Winner of The Booker Prize for 2019, shortlisted for the Women’s Prize for Fiction Bernardine Evaristo has taken the literary world by storm with her novel Girl, Woman, Other. I am always a bit wary of such literary sensations that are constantly in your face. I always wonder if a book is popular because it is simply a brilliant novel worth your time and money or whether it is popular because of a great marketing campaign. However, with the case of Bernardine Evaristo it is the former. The hype surrounding Girl, Woman, Other is completely justified.
Girl, Woman, Other, as the titles suggests, is a celebration of womanhood in all its various and glorious forms. Women have so often been put in a mould by society. Whether real or literary we all know it’s true, and Bernardine Evaristo is here to completely shatter this mould and present us with some refreshing characters that are a perfect reflection of being a woman…and let me tell you this, being a human, for in a lot of books female characters don’t feel human at all. The book is divided into different narratives that focus on 12 women. There is a connection between all of them and they all come nicely together which is a very satisfying reading experience. Each woman gets a chapter where we learn about her story, her experiences as a woman, whether as a child, student, professional, mother, grandmother, all the different stages of life are experienced and depicted throughout the book.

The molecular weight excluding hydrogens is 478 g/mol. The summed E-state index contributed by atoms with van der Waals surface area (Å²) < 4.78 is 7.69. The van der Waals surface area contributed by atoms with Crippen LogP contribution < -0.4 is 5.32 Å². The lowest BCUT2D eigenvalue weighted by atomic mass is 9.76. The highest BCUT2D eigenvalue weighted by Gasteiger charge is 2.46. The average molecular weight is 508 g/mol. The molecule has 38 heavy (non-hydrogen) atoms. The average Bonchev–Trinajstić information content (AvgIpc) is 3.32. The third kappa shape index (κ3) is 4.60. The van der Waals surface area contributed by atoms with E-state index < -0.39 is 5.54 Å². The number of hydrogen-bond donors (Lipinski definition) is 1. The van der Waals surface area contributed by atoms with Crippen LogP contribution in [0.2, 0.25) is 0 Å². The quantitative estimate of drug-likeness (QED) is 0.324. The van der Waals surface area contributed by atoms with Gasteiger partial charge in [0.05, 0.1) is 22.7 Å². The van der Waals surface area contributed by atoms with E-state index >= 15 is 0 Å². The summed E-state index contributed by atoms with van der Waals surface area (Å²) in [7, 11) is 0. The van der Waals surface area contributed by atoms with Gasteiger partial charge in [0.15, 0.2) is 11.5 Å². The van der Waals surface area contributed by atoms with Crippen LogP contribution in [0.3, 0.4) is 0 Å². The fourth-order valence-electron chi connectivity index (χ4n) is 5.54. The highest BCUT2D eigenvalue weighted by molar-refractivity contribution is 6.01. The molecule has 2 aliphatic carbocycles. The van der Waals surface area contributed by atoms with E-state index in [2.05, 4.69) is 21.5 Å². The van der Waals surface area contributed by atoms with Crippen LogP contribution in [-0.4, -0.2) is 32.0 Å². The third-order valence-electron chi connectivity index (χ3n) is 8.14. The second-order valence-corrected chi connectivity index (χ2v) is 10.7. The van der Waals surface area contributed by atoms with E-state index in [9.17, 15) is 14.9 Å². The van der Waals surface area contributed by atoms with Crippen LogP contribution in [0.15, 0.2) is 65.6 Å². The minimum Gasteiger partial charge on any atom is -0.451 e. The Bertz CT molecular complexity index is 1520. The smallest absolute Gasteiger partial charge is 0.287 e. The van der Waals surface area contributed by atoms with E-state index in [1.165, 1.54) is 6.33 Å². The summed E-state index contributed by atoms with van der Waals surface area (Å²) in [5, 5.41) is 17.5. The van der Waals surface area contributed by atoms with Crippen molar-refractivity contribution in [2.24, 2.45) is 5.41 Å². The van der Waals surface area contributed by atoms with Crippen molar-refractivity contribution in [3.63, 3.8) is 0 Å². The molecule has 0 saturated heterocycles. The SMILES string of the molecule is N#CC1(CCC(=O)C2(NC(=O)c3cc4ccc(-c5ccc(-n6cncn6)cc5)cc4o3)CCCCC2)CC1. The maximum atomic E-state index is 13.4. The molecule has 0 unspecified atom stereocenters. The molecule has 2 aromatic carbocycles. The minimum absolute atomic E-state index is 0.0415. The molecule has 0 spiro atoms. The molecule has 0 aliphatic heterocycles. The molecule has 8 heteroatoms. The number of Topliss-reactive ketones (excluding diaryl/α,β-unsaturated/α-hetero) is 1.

Every woman reads like a real human being and it was amazing to see such a big representation of minorities on the page. Some of the characters were homosexual, others were non-binary, there were black characters and white characters, characters who come from different countries…you get my drift. This doesn’t happen often in a book and as an immigrant it was absolutely wonderful to see a part of myself in the book. However, what was even more impressive and important, at least to me, was the fact that the characters were simply human. There is a great enjoyment in reading every story but that is not to say that all 12 women are likeable. Some are petty, others are spiteful; they have obsessions and bad sides just like all of us. Because of the great representation of such diverse characters I expected that all of the women will be portrayed in a positive light and it was such a nice surprise that Evaristo has decided to simply portray humanity and womanhood in its various shapes.
Apart from shining a new light on how women could and should be portrayed in literature Girl, Woman, Other also does not shy away from discussing social issues. Everyday sexism, xenophobia, homophobia, social classes, and the history of these issues are portrayed in the book. Sometimes it is done subtly and sometimes loudly depending on the character. The book is a great eye-opener to the many challenges that women face but especially women who come from a minority background. This is a book about women and I strongly urge you all to read it but it is also a book about black women which is even better because I, for one, have not read enough books that focus on black female characters.
All in all, Girl, Woman, Other is a book that you should simply read. There is so much that we can all learn from it and good literature is not just a form of entertainment. It is about expanding our mindsets and our understanding of the world and Bernardine Evaristo has written a book that will both delight and educate you.